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Industry overproduction and resultant discounting by competitors to correct motorhome inventory levels cut into Winnebago Industries Inc.’s profits for the company’s fiscal 2005 second quarter, ended Feb. 26.
Shares of Winnebago’s stock ended Thursday down almost 7%, or $2.34, at $32.50.
While Winnebago effectively monitored inventories internally and at the retail level, the pipeline filled up due to a simple matter of supply and demand, according to Bruce Hertzke, chairman, president and CEO for the Forest City, Iowa-based builder.
“I think some of the manufacturers are figuring out that wholesale is outpacing retail,” he said during a conference call today (March 17) with investors following issuance of the company’s earnings, which showed a $1.5 million decline in net income. “That’s fine at certain times, but at some point retail has to catch up. And that’s the situation we’re in now.”
Winnebago’s deliveries were down for the quarter to 2,554 units compared to 3,022 in the previous year.
Despite the “difficult retail environment,” Winnebago still achieved solid profit margins of 13.4% for the quarter and 14% year-to-date, while also sustaining a full work force.
“We’re proud of the fact that we didn’t have any layoffs,” Hertzke said, noting the company was not announcing any shutdown weeks in the third quarter.
Winnebago’s healthy margins were aided by the company’s policy of not discounting products. But that could change if 2005 product hasn’t turned by the time the company begins introducing new models.
“Right now we see the motorhome retail market as relatively flat, or comparable, to last year,” Hertzke said. “If retail sales continue at that rate, we feel we can move our 2005 product out into the system before the end of the third quarter (without discounting).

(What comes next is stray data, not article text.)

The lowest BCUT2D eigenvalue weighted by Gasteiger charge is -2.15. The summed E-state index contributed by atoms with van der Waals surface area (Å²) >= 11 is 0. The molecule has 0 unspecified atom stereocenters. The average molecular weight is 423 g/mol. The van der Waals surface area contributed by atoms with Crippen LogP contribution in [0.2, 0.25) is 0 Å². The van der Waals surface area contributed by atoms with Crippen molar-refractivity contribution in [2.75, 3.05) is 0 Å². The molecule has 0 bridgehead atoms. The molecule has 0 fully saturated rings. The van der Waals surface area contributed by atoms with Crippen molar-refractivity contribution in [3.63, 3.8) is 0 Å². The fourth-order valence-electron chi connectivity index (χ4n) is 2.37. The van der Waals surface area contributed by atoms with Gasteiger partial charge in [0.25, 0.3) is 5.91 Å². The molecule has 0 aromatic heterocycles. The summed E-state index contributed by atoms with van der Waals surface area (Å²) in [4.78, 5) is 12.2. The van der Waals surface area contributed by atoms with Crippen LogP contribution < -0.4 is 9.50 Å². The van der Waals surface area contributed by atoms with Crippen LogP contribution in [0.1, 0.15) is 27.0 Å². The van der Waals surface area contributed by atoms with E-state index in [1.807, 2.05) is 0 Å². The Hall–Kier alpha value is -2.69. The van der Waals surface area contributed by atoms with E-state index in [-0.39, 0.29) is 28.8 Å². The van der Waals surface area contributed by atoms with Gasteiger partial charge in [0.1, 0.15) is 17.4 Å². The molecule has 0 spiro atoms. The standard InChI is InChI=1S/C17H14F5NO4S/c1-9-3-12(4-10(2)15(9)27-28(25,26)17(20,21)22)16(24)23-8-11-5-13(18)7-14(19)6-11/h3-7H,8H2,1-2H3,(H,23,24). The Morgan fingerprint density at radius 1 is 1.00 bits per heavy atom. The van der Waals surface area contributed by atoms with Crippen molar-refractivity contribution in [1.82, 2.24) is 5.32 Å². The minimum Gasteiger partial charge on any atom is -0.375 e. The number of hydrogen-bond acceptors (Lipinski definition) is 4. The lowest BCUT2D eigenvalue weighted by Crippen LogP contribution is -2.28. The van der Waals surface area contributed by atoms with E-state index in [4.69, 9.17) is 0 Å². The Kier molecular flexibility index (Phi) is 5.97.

“But if our 2005 products don’t move in a timely manner, then we may have to offer some discounts. It’s all retail-dependent.”
That retail environment, which Hertzke admitted could be affected by rising gas prices, will also dictate Winnebago’s strategy for the balance of the year with regard to production.
“In our estimation, we did not overproduce in the second quarter,” he said. “We understand that you have to be disciplined and keep inventory levels under control. We continue to believe the market will pick up when the dealers begin ordering 2006 models and we will increase production.”
Winnebago reported that it was currently operating at 70% to 75% production capacity compared to around 82% last year. But Hertzke noted that the “dynamics” are much different, which also made year-to-year earnings comparisons difficult.
“In the summer of 2003, dealers began replenishing their inventories because of pent-up demand that resulted from the war in Iraq,” he said. “I think I can safely say that last (fiscal) year was the first time Winnebago was working overtime all winter.”